I have recently started updating portions of our corporate platform, and I've been trying to find ways to make the entire platform more efficient, better structured, and just cleaner in general. With SignalR finally being pretty well ready for our version of the MVC framework, I decided to get my feet wet with it by attempting to replace polling in certain parts of our application with SignalR notifications. I managed to get SignalR working, but I hit snag during my implementation due to how we had coded some other features of our application.

My main example is our reporting platform. We have an in-house reporting platform built into our application that can run predefined reports with custom parameters. Not to delve too much into the implementation, but we effectively have a ReportRunner class that kicks off and manages the report run. It does this by creating a task on another thread and kicking off an asynchronous task that isn't awaited. This task has the ability to monitor its status and update a database record accordingly. This tracks all runs, statuses, and errors for all report runs.

When a report run is kicked off, the runner returns a GUID to the WebUI and it continues it's work with running the report in a separate thread. The runner is fairly lightweight and short-lived, it's instantiated by a controller action and processes only the report it's handed and then it's destroyed.

My dilemma really revolves around how this report runner is implemented. Since the report runner is a single-use class, once the report is kicked off, we stop tracking it. This has the unfortunate side-effect of us never knowing the current status of the report run without repeatedly querying the database and awaiting a status change. This obviously can have many other potential side effects (reports never completing, wasted cycles, etc), but the main one is that I have no reliable way to notify users that their report is complete without performing some sort of polling, either client-side or server-side.

So the essence of my question boils down to this; what is a good approach to handling notifications throughout your application without having to tie up threads, poll, or loop?

One of my initial thoughts was to create some sort of basic "notifier" or callback, some sort of class that I could pass in as a parameter to my ReportRunner that could alert my WebUI when the report was complete. This also has lead to other theoretical questions such as, how would I actually call a method in my parent class, and what are the best practices around handling these type of problems? Are there frameworks out there that handle this at a larger scale? Is there some sort of variance of the pub/sub or notify/subscribe patterns that I can apply to this?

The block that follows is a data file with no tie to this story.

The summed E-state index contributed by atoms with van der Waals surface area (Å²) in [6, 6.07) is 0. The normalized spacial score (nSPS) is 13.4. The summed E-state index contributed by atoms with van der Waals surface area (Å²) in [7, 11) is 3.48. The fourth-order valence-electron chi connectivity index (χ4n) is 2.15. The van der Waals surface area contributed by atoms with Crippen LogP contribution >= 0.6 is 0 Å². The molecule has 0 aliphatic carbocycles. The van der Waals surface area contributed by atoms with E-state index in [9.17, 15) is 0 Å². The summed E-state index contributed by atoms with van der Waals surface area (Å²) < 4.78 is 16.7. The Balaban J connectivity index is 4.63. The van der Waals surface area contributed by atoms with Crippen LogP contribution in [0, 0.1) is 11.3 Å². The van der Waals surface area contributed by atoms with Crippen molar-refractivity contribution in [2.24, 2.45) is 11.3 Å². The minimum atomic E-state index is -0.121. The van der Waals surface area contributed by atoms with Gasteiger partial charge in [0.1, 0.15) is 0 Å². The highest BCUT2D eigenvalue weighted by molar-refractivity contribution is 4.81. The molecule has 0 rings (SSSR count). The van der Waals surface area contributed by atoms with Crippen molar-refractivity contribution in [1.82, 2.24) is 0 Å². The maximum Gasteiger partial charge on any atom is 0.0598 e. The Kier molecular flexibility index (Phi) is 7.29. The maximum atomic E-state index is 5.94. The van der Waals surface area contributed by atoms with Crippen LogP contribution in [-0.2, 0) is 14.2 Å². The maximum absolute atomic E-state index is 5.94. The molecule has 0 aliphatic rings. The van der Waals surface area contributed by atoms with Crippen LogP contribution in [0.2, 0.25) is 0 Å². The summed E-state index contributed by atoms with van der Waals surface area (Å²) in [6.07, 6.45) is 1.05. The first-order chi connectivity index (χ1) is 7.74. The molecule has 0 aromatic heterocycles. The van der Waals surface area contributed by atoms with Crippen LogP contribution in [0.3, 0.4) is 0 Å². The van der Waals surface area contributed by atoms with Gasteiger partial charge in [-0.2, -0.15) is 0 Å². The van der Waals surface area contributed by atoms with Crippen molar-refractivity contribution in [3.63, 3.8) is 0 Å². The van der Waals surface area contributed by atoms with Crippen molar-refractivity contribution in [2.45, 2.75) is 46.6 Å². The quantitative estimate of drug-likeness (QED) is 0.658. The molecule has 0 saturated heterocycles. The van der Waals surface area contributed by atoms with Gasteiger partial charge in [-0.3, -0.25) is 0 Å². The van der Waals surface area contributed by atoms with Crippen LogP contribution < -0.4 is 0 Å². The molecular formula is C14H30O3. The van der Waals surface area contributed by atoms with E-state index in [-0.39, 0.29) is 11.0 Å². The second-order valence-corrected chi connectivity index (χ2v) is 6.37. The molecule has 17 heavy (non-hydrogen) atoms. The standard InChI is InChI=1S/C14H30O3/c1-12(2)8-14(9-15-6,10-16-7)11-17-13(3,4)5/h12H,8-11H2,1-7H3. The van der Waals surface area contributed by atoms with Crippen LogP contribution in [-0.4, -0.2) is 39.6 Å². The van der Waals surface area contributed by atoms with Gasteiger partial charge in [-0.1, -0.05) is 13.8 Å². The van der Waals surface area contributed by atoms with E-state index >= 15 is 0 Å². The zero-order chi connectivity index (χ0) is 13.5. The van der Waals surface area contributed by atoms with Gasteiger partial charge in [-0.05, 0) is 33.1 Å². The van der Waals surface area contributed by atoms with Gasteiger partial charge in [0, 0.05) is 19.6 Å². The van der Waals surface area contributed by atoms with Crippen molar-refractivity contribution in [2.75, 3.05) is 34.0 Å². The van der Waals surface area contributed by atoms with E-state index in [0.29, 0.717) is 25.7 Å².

• 1
    In short: you need something like a central "event manager" or "event queue" in your application, for certain categories of events, like "report finished". Each report runner sends an event "I am done" to that event manager (including its GUID), and any other component which has subscribed to that event category gets informed about it.
    – Doc Brown
    Oct 6, 2018 at 6:17
  • 1
    .. how you exactly implement this depends on the technology stack & infrastructrure, but having a short look at SignalR, this might be appropriate for letting the event manager inform your WebUI about such things.
    – Doc Brown
    Oct 6, 2018 at 6:20

1 Answer 1


To avoid creating something home-brewed, how about creating a windows service which is hosting SignalR. This service can be watching the report table using
SqlDependency and then notifying the client through SignalR once the table has changed.

The MVC application can kick off the process in a fire-and-forget manner, the windows service will be responsible for notifying the client of the result (error or success). Thus it will delegate the notification concerns to the windows service. I think you will be able to slap together a POC in minutes, maybe a few hours, to give it a try.

Since the windows service will be notifying the client, you would need to somehow map the original request which arrived to the MVC app to the response. In case you need to send the response to a specific client, instead of broadcasting to all, use this technique.

Your Answer

By clicking “Post Your Answer”, you agree to our terms of service and acknowledge you have read our privacy policy.

Not the answer you're looking for? Browse other questions tagged or ask your own question.